Apps aid­ing for­eign­ers with in­ter­net shop­ping

China Daily (USA) - - ANALYSIS - By LI JING li­jing2009@chi­

Dee Prichard has lived in China for four years and started shop­ping with WeChat Wal­let, an on­line pay­ment ser­vice, about 12 months ago.

“It makes it eas­ier for me to use,” she said, re­fer­ring to the pop­u­lar on­line shop­ping site. “Be­fore, when I tried to use, I had to look for prod­ucts that al­lowed me to pay on de­liv­ery. But now, be­cause I have the on­line pay­ment, I can buy any­thing.”

Prichard, an English and busi­ness teacher from the US, shops on­line about three times a week. Ex­cept for clothes, she buys ev­ery­thing on­line.

“Hon­estly, be­fore I go shop­ping, I look on­line first. If I can find it on­line, I buy it,” she said.

At first, she used on­line pay­ment only when shop­ping on­line, but later she dis­cov­ered that it could be used for many things in the real world.

“At a lo­cal ven­dor where I buy beef, it was kind of a sur­prise to me when she said she also ac­cepts mo­bile pay­ment,” Prichard said, adding that she’s be­come ac­cus­tomed to ask­ing at ev­ery store whether they ac­cept WeChat Wal­let.

The growth in on­line pay­ment has also trans­formed the life of Czech busi­ness­man Jan Heb­nar.

“I trans­fer money to my friends on­line, pay for din­ners, lunches, and so on, when­ever it’s pos­si­ble,” he said. “I’m get­ting into the habit of not car­ry­ing much money in my pocket any­more.”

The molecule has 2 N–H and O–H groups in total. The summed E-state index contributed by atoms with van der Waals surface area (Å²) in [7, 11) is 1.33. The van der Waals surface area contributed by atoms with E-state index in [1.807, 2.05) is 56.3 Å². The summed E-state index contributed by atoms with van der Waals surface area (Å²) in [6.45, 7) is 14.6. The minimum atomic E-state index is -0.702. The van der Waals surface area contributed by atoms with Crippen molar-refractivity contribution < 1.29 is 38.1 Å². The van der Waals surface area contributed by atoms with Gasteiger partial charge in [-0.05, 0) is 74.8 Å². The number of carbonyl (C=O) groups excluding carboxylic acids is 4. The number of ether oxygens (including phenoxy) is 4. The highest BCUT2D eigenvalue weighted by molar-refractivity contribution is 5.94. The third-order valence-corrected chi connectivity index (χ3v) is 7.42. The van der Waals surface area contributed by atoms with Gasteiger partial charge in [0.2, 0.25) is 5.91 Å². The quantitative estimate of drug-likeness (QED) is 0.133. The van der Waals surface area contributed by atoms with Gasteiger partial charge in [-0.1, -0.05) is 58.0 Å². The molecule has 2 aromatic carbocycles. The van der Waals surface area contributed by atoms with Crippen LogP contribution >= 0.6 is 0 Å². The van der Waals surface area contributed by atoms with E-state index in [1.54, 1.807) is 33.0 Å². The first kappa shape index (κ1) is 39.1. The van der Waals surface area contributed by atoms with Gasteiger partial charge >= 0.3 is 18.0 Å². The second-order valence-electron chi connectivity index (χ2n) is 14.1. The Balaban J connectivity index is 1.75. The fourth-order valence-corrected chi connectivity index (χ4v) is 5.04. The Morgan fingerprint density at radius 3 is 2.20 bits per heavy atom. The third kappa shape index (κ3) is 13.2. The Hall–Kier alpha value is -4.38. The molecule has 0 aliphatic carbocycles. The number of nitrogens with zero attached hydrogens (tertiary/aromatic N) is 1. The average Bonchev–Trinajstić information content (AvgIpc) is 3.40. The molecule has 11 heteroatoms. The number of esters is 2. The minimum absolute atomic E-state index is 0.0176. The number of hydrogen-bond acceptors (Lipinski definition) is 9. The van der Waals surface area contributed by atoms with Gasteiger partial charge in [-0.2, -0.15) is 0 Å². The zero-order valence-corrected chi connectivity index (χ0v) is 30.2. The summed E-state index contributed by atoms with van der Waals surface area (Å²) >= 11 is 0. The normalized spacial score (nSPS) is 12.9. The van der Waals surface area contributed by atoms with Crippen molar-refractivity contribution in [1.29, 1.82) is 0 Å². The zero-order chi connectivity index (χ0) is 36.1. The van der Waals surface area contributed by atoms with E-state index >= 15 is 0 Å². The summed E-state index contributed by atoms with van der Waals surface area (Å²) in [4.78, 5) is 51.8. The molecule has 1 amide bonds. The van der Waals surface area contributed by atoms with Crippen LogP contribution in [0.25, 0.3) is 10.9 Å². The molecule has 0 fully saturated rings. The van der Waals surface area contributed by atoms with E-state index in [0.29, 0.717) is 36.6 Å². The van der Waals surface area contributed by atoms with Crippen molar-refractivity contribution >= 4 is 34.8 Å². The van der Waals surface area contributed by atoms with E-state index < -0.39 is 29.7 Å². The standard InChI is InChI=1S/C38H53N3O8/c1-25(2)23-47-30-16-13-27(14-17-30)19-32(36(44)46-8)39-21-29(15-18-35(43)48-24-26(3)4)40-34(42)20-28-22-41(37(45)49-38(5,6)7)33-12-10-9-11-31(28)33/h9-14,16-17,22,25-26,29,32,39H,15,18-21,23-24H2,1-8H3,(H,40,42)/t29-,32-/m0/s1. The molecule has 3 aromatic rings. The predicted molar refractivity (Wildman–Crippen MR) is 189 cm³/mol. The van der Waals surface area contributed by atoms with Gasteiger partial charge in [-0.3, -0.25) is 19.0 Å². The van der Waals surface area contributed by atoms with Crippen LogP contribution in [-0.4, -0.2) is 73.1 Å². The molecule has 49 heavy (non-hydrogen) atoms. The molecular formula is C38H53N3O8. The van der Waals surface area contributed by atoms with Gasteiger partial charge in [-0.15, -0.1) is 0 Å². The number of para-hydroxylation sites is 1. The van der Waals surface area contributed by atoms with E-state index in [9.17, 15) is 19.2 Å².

Heb­nar is a man­ag­ing part­ner of CEE In­vest­ment and Trade, a com­pany that im­ports food prod­ucts from Cen­tral Euro­pean and sells them to Chi­nese con­sumers on the in­ter­net. He said he started to use on­line pay­ment in 2012 after open­ing his first shop on Taobao, an on­line mar­ket­place op­er­ated by Alibaba Group.

“On­line pay­ment smoothes e-com­merce a lot,” he said, adding that Taobao also for­ward pay­ment im­me­di­ately to a ven­dor’s ac­count, whereas web­sites such as or Ama­zon hold on to the money for a pe­riod of time.

Com­pared with China, he added, on­line pay­ment is used much less in his na­tive Czech Re­pub­lic.

“It’s be­cause the pen­e­tra­tion of credit and debit cards is much higher than in China, so the adop­tion of this new tech­nol­ogy is slower,” Heb­nar said. “In China, on­line pay­ments ba­si­cally re­placed debit cards be­fore they were made avail­able to the ma­jor­ity of Chi­nese.”

Ac­cord­ing to Analysys, a Bei­jing in­ter­net con­sul­tancy, WeChat Wal­let has 300 mil­lion monthly ac­tive users and is avail­able at more than 300,000 re­tail­ers in China, while Ali­pay has 200 mil­lion monthly ac­tive users and works with about 1 mil­lion re­tail­ers.

For for­eign­ers, how­ever, the big­gest prob­lem with on­line pay­ment apps is the lan­guage bar­rier.

Prichard said one of her col­leagues helped to set up her WeChat Wal­let, but she found it dif­fi­cult to get any English in­struc­tions for Ali­pay.

“If a for­eigner needs to ask for help so many times, it’s a lit­tle em­bar­rass­ing,” she said. “If I could use Ali­pay, I’d use Taobao more.”

The prob­lem is also true with other Chi­nese apps. “I’ve down­loaded sev­eral apps, but there is no way to change lan­guages,” Prichard said. “I have many for­eign friends who have all asked the same ques­tions — does any­body know how to use this app?”

But now, be­cause I have the on­line pay­ment, I can buy any­thing.” Dee Prichard, an English and busi­ness teacher in Bei­jing

I’m get­ting into the habit of not car­ry­ing much money in my pocket any­more.” Jan Heb­nar, a Czech busi­ness­man in Bei­jing

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